Selected from over 49,000 entries from around the world, the winners of the Wildlife Photographer of the Year competition were revealed during an online awards ceremony live-streamed from the Natural History Museum, London on 13 October.
Her Royal Highness, The Duchess of Cambridge, Patron of the Museum, announced Sergey Gorshkov as this year’s Wildlife Photographer of the Year for his magnificent image, The Embrace, of an Amur tigress hugging an ancient Manchurian fir in the Russian Far East. Amur, or Siberian, tigers are only found in this region and it took more than 11 months for the Russian photographer to capture this moment with hidden cameras.
Chair of the judging panel, renowned writer and editor, Rosamund ‘Roz’ Kidman Cox says, ‘It’s a scene like no other. A unique glimpse of an intimate moment deep in a magical forest. Shafts of low winter sun highlight the ancient fir tree and the coat of the huge tigress as she grips the trunk in obvious ecstasy and inhales the scent of tiger on resin, leaving her own mark as her message. It’s also a story told in glorious colour and texture of the comeback of the Amur tiger, a symbol of the Russian wilderness.’
Dr Tim Littlewood, Natural History Museum’s Executive Director of Science and jury member, says ‘Hunted to the verge of extinction in the past century, the Amur population is still threatened by poaching and logging today. The remarkable sight of the tigress immersed in her natural environment offers us hope, as recent reports suggest numbers are growing from dedicated conservation efforts. Through the unique emotive power of photography, we are reminded of the beauty of the natural world and our shared responsibility to protect it.'
Young Wildlife Photographer of the Year 2020
Liina Heikkinen was awarded the Young Wildlife Photographer of the Year 2020 for her dramatic image, The fox that got the goose. With feathers flying, the young fox is framed as it refuses to share the barnacle goose with its five sibling rivals. Liina is the youngest of a family of wildlife photographers and has spent much of her childhood immersed in nature in her homeland of Finland.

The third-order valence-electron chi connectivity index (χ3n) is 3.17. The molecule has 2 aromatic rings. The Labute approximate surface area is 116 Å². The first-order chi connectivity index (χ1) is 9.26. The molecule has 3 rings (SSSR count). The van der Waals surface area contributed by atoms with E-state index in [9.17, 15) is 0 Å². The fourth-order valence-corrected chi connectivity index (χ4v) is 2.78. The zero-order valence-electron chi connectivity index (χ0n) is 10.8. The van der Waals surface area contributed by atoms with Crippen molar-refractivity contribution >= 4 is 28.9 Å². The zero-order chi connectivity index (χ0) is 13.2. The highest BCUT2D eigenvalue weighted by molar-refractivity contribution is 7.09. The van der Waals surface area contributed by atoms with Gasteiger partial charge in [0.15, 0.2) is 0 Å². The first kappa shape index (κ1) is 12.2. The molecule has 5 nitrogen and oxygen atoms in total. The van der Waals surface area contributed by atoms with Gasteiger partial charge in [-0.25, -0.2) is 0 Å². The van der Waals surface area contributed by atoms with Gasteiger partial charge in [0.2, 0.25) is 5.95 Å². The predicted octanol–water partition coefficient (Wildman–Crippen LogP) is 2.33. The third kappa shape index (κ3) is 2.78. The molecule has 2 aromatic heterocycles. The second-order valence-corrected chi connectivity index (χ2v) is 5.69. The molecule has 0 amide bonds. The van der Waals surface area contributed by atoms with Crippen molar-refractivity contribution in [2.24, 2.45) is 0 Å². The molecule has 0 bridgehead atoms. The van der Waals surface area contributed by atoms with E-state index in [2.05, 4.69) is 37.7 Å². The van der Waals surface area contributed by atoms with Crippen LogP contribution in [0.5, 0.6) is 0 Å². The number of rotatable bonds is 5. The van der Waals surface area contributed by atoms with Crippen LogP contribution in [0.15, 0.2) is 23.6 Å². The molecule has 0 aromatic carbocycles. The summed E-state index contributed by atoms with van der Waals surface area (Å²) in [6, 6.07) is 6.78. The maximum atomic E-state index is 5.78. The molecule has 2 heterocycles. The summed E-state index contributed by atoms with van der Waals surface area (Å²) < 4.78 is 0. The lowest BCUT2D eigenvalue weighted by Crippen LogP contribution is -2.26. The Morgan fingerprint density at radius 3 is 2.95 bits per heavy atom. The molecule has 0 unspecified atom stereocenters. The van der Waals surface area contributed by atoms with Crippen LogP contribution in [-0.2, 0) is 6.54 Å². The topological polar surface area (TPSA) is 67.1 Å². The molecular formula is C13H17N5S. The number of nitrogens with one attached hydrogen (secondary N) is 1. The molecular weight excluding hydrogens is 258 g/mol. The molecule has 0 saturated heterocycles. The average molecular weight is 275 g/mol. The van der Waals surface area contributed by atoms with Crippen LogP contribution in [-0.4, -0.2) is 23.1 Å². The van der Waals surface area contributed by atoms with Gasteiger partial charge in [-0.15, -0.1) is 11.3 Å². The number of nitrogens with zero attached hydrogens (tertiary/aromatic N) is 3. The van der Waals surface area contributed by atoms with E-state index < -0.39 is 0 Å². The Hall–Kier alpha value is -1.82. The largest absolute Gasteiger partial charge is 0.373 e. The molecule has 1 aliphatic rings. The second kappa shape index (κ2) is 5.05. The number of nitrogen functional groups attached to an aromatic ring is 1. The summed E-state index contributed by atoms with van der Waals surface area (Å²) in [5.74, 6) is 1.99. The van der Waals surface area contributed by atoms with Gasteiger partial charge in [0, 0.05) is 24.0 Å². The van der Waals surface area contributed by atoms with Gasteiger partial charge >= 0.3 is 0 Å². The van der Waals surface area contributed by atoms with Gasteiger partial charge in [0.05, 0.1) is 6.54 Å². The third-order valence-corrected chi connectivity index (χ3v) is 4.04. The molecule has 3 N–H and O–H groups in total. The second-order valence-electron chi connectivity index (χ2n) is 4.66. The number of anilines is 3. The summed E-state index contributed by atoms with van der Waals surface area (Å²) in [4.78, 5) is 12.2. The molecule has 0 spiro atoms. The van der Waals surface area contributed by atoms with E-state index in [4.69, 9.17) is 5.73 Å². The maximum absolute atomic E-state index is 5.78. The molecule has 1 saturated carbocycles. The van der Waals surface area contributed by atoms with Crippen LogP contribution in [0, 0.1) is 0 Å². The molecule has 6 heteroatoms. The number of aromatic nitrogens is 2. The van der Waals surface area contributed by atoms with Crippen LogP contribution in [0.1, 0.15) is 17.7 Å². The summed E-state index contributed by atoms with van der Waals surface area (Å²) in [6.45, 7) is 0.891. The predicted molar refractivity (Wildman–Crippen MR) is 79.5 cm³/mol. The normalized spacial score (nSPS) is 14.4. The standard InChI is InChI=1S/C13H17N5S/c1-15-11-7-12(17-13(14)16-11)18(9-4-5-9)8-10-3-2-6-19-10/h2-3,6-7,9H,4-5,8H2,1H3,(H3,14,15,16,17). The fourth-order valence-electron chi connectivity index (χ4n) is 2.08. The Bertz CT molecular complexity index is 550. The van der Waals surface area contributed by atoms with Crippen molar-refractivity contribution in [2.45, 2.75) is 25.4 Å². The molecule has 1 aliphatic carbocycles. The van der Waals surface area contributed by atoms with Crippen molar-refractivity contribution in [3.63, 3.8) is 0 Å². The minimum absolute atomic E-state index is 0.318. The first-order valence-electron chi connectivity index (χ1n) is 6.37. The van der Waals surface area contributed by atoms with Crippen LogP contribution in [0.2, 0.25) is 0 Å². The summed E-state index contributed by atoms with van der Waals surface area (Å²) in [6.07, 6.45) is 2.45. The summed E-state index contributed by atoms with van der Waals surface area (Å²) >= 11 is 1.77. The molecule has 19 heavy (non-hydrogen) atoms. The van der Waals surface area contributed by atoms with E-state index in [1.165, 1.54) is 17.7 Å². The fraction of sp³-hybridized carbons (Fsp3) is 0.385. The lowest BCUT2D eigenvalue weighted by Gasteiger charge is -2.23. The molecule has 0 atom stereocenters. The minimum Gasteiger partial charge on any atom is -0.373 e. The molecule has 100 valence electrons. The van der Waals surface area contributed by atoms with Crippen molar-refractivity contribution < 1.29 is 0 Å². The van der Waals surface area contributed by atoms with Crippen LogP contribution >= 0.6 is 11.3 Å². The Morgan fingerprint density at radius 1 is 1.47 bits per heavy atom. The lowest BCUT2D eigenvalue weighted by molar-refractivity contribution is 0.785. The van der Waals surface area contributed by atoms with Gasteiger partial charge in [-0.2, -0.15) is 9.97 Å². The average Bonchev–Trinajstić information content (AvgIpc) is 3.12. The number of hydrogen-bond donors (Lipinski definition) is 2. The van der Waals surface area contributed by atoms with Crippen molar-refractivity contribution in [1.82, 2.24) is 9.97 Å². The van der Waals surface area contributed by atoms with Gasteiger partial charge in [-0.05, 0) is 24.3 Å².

‘A sense of furtive drama and frantic urgency enlivens this image, drawing us into the frame. The sharp focus on the fox’s face leads us straight to where the action is. A great natural history moment captured perfectly,’ says Shekar Dattatri, wildlife filmmaker and jury member.
The two Grand Title winners were selected from 100 images spotlighting the world's richest habitats, fascinating animal behaviours and extraordinary species. In a rigorous process, images from professional and amateur photographers are judged anonymously by a panel of experts for their innovation, narrative and technical ability.
The brand-new images will be showcased in exquisite lightbox displays at the Wildlife Photographer of the Year exhibition at the Natural History Museum, opening on 16 October 2020, before touring across the UK and internationally to venues in Australia, Canada, Denmark, Germany, and more. Limited visitor numbers and the Museum’s safety measures will ensure visitors enjoy a safe and welcoming experience, contemplating the images in a crowd-free gallery.
Tickets to the exhibition must be booked in advance. You can book tickets here.
Fifty-seventh Wildlife Photographer of the Year competition
Open to photographers of all ages, nationalities and abilities, the next Wildlife Photographer of the Year competition opens for entries on Monday 19 October 2020. Important new categories focussing on people’s impact on the planet, and the new jury have just been announced.
Associate sponsors for the upcoming exhibition at the Natural History Museum are renewable energy company Ørsted and camera manufacturer, Leica.
Wildlife Photographer of the Year is developed and produced by the Natural History Museum, London.